dying to know youDying to Know You – Aidan Chambers (Chambers is a Printz winner)
Karl is head over heels in love with Fiorella. She has asked him to write her a series of letters, answering deep questions about love. Karl is dyslexic and is terrified that he will fail to impress her and thus will lose her. He seeks out Fiorella’s favorite author and convinces him to act as a sort of Cyrano de Bergerac, writing down Karl’s spoken thoughts. The two men, though far apart in age, develop a friendship that unexpectedly brings them both much joy.

Carter Finally Gets It – Brent CrawfordCarter Finally Gets It
Will Carter is just starting high school. He’s a popular guy, has friends, plays sports, but he is insecure and very concerned. He worries about how hard classes will be, he worries about making the team, he worries that his stutter and his LD will keep him from succeeding in many ways, but especially with girls. Crawford has written a realistical teen guy, but leavened the story heavily with humor and good cheer. Carter’s a good guy (if slightly raunchy-minded) and as the title says, he finally figures out how to survive high school. Continue reading 5 YA Books to Read During Learning Disabilities Awareness Month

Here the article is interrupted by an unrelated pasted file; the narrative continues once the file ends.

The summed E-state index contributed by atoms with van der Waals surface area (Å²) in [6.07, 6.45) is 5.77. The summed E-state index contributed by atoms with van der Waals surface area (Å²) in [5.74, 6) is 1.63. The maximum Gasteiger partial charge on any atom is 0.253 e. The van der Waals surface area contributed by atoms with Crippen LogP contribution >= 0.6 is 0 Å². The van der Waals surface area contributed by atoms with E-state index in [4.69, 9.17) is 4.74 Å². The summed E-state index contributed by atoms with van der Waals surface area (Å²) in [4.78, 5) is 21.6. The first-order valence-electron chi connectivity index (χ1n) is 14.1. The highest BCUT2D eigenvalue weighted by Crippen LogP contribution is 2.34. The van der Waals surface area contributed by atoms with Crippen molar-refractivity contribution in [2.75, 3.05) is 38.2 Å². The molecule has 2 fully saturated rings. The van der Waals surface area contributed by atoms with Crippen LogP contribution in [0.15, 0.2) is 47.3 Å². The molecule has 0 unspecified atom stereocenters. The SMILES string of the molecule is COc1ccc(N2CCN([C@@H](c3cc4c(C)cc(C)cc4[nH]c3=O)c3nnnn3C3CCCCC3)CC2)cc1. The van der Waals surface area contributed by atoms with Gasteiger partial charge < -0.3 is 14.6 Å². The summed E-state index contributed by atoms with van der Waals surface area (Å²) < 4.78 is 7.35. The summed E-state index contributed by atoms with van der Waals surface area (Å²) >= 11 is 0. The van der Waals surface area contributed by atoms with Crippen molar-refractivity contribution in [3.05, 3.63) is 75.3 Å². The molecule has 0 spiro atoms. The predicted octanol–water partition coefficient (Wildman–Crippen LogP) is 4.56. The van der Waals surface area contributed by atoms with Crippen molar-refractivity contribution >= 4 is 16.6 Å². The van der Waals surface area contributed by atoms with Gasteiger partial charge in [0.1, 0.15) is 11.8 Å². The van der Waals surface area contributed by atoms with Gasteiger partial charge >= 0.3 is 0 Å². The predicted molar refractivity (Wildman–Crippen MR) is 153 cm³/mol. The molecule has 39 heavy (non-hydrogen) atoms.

From Print to Screen, Upcoming Movies from YA Books

The popularity of YA literature is undeniable. One piece of proof: the amount of YA novels being optioned for movies. One other, possibly stronger piece of proof: how many of those options actually make it to the silver screen. This year alone we’ve had Divergent, The Fault in Our Stars, and If I Stay. The next few months will bring even more adaptations. Be sure you read the books first!


MazeRunnerCover MazeRunnerPoster

The Maze Runner by James Dashner / The Maze Runner movie opens on September 19 (this Friday!)